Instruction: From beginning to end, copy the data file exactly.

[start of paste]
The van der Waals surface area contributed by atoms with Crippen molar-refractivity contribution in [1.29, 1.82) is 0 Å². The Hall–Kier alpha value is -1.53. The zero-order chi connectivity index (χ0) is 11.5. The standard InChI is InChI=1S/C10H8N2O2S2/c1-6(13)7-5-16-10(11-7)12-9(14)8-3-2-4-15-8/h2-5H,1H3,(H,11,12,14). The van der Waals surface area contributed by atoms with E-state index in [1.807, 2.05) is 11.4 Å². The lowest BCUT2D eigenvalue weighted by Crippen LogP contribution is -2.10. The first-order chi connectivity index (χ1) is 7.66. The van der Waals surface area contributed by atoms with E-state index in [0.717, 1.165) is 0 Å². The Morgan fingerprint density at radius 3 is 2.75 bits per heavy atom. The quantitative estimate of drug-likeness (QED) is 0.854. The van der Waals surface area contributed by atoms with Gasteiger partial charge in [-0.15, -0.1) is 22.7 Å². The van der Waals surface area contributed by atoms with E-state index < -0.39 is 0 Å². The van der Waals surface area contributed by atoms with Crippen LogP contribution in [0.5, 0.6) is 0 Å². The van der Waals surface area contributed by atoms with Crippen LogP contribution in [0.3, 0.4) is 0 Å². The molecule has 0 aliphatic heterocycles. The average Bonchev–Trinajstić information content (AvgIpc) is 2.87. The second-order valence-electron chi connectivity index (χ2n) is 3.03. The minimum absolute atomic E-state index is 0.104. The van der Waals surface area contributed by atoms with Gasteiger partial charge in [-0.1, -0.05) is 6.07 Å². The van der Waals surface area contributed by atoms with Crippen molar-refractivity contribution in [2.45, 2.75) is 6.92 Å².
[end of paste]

The van der Waals surface area contributed by atoms with Crippen molar-refractivity contribution in [1.29, 1.82) is 0 Å². The Hall–Kier alpha value is -1.53. The zero-order chi connectivity index (χ0) is 11.5. The standard InChI is InChI=1S/C10H8N2O2S2/c1-6(13)7-5-16-10(11-7)12-9(14)8-3-2-4-15-8/h2-5H,1H3,(H,11,12,14). The van der Waals surface area contributed by atoms with E-state index in [1.807, 2.05) is 11.4 Å². The lowest BCUT2D eigenvalue weighted by Crippen LogP contribution is -2.10. The first-order chi connectivity index (χ1) is 7.66. The van der Waals surface area contributed by atoms with E-state index in [0.717, 1.165) is 0 Å². The Morgan fingerprint density at radius 3 is 2.75 bits per heavy atom. The quantitative estimate of drug-likeness (QED) is 0.854. The van der Waals surface area contributed by atoms with Gasteiger partial charge in [-0.15, -0.1) is 22.7 Å². The van der Waals surface area contributed by atoms with E-state index < -0.39 is 0 Å². The van der Waals surface area contributed by atoms with Crippen LogP contribution in [0.5, 0.6) is 0 Å². The van der Waals surface area contributed by atoms with Crippen LogP contribution in [0.3, 0.4) is 0 Å². The molecule has 0 aliphatic heterocycles. The average Bonchev–Trinajstić information content (AvgIpc) is 2.87. The second-order valence-electron chi connectivity index (χ2n) is 3.03. The minimum absolute atomic E-state index is 0.104. The van der Waals surface area contributed by atoms with Gasteiger partial charge in [-0.1, -0.05) is 6.07 Å². The van der Waals surface area contributed by atoms with Crippen molar-refractivity contribution in [2.45, 2.75) is 6.92 Å².